While I do not teach this course in a classroom, there are two ways you can take the class. One is online, on my website, where I lead you through a journey through different investment philosophies, weighing not just past successes, but also the combination of factors that you need to have to succeed each one, over the course of 36 sessions. As with the other online classes on my site, it is free, but without certification. If you do want certification, there is the NYU version of the class available here, but for a price (that I do not set or control... so it is not fair to argue its fairness or unfairness with me).

Game Plan

    While I hope that the descriptions of the classes will help you decide which of these courses best fits you, you may still be confused about the choices and the sequence. I hope that the flow chart below provides a little more clarity:

Web page for all classes
As you can see, if your end game is financial decision making within a business, as owner or employee, the corporate finance class will do, whereas if your intent is to learn the skills of appraising value, either for accounting/regulatory or transaction purposes, adding valuation will augment your tool kit. Finally, if you are an investor in companies, and are uninterested in the mechanics of value, you can go directly to the investment philosophies class, or make an intermediate stop, and take a look at valuation.

    Each time I present these choices, I will always have a few people demand to know my investment record, and with respect, I will refuse, for two reasons. First, there is nothing in my track record, whether positive or negative, that will help you assess whether what I talk about has heft, since luck is the dominant factor in any investor's track record, even over long periods. Second, this demand would make complete sense, if I were seeking to manage your money, which I am not, or promising you investment riches, which I am also not. If this absence of proof is a deal breaker for you, I understand, but if it is, trust me when I say that these are not the droids classes that you were looking for. My classes may not make you richer or wiser, but I hope that they give you a fresh perspective on finance and markets and the confidence to question what others contend to be truths. May the force be with you!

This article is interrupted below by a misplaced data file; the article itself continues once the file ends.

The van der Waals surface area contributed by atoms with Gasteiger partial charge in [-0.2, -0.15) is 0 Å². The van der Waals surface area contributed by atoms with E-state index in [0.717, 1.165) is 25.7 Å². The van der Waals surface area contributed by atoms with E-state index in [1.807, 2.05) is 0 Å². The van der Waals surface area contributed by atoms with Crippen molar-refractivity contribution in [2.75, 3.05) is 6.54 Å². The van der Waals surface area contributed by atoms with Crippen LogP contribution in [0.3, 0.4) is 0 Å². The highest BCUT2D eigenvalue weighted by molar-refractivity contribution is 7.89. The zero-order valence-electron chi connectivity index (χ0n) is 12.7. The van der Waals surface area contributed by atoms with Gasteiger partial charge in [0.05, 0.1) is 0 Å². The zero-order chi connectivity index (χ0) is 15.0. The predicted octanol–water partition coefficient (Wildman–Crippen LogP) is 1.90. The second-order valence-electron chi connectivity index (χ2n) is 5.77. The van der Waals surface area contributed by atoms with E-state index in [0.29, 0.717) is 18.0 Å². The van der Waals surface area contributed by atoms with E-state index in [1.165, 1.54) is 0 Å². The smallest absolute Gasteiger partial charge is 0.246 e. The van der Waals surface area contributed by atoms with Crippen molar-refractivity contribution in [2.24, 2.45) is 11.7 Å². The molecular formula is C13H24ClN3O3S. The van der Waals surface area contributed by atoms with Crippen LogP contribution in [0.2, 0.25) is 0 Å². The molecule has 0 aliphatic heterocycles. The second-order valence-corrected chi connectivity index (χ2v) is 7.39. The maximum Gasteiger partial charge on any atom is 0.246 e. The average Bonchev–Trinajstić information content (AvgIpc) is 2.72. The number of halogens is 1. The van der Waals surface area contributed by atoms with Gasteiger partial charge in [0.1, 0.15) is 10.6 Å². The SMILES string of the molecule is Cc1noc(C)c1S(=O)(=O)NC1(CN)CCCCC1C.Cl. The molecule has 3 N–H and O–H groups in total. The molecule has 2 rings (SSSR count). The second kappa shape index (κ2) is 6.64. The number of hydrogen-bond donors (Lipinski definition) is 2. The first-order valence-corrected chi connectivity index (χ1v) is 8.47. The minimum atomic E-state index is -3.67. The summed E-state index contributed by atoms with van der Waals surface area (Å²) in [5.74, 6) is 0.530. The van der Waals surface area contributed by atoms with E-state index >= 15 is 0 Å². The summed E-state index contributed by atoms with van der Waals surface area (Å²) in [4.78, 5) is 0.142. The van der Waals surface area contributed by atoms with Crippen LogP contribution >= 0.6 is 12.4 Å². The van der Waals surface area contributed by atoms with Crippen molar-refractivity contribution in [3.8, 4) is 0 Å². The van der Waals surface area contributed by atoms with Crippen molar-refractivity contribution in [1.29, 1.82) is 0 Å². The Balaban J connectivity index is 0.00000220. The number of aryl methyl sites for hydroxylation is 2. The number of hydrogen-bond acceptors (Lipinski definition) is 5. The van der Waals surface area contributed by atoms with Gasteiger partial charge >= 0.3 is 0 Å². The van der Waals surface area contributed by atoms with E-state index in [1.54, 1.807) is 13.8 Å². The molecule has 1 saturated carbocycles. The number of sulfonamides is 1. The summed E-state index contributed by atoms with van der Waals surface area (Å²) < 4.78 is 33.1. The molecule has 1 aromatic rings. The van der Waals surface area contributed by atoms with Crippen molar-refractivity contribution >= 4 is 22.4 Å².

YouTube Video

Class List

  1. Accounting for finance and investing (My webpage, YouTube Playlist)
  2. Foundations of Finance (My webpage, YouTube Playlist)
  3. Statistics for finance and investing (My webpage, YouTube Playlist)
  4. Corporate Finance (Spring 2022 MBA Class, Free Online, NYU Certificate in Fall 2022)
  5. Valuation (Spring 2022 MBA Class, Spring 2022 Undergraduate Class, Free Online, NYU Certificate)
  6. Investment Philosophies (Free Online, NYU Certificate)

Friday, December 10, 2021

Managing across the Corporate Life Cycle: CEOs and Stock Prices!

One of the big news stories of last week was Jack Dorsey stepping down as CEO of Twitter, and the market's response to that news was to push up Twitter's stock price by almost 10%. That reaction suggested, at least for the moment, that investors believed that Twitter would be better off without Dorsey running it, a surprise to those in the founder-worship camp. As the debate starts about whether Dorsey's hand-picked successor, Parag Agrawal, is the right person to guide Twitter through its next few years, I decided to revisit a broader question of what it is that makes for a "great CEO" and how there is no one right answer to that question, because it depends on the company, and where it stands in its life cycle. In the process, I will also look at the thorny issue of what happens when there is a mismatch between a company and its CEO, either because the board picks the wrong candidate for the job or because the company has changed over time, and the CEO has not. Finally, I will use the framework to look at the relationships between founders and their companies, and how mishandling management transitions can have damaging, perhaps even devastating, consequences for value.